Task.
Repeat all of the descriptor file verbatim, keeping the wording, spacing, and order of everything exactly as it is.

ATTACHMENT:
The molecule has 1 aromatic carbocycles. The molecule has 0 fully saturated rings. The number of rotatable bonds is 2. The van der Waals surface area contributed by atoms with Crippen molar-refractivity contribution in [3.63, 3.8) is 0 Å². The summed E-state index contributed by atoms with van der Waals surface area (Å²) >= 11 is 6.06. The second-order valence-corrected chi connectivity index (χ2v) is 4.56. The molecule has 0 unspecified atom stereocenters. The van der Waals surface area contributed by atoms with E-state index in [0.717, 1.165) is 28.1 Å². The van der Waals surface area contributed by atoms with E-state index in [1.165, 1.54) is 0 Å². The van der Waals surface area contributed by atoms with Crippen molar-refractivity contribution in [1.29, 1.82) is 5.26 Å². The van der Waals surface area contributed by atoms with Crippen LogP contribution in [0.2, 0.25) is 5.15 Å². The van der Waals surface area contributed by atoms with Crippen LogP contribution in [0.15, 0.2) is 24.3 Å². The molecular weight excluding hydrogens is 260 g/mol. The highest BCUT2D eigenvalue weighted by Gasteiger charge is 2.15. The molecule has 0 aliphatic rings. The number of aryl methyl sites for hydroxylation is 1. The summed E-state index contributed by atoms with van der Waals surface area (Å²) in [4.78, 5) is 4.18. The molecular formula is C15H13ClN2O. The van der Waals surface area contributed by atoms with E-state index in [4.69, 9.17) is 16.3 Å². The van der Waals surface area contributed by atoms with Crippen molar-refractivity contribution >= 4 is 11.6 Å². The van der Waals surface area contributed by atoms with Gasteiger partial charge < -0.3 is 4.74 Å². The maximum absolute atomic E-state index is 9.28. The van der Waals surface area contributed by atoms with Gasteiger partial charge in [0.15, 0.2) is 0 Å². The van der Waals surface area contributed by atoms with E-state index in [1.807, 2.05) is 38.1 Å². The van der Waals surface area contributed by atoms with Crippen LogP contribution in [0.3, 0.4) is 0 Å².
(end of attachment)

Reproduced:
The molecule has 1 aromatic carbocycles. The molecule has 0 fully saturated rings. The number of rotatable bonds is 2. The van der Waals surface area contributed by atoms with Crippen molar-refractivity contribution in [3.63, 3.8) is 0 Å². The summed E-state index contributed by atoms with van der Waals surface area (Å²) >= 11 is 6.06. The second-order valence-corrected chi connectivity index (χ2v) is 4.56. The molecule has 0 unspecified atom stereocenters. The van der Waals surface area contributed by atoms with E-state index in [0.717, 1.165) is 28.1 Å². The van der Waals surface area contributed by atoms with E-state index in [1.165, 1.54) is 0 Å². The van der Waals surface area contributed by atoms with Crippen molar-refractivity contribution in [1.29, 1.82) is 5.26 Å². The van der Waals surface area contributed by atoms with Crippen LogP contribution in [0.2, 0.25) is 5.15 Å². The van der Waals surface area contributed by atoms with Crippen LogP contribution in [0.15, 0.2) is 24.3 Å². The molecular weight excluding hydrogens is 260 g/mol. The highest BCUT2D eigenvalue weighted by Gasteiger charge is 2.15. The molecule has 0 aliphatic rings. The number of aryl methyl sites for hydroxylation is 1. The summed E-state index contributed by atoms with van der Waals surface area (Å²) in [4.78, 5) is 4.18. The molecular formula is C15H13ClN2O. The van der Waals surface area contributed by atoms with E-state index in [4.69, 9.17) is 16.3 Å². The van der Waals surface area contributed by atoms with Crippen molar-refractivity contribution >= 4 is 11.6 Å². The van der Waals surface area contributed by atoms with Gasteiger partial charge < -0.3 is 4.74 Å². The maximum absolute atomic E-state index is 9.28. The van der Waals surface area contributed by atoms with Gasteiger partial charge in [0.15, 0.2) is 0 Å². The van der Waals surface area contributed by atoms with E-state index in [1.807, 2.05) is 38.1 Å². The van der Waals surface area contributed by atoms with Crippen LogP contribution in [0.3, 0.4) is 0 Å².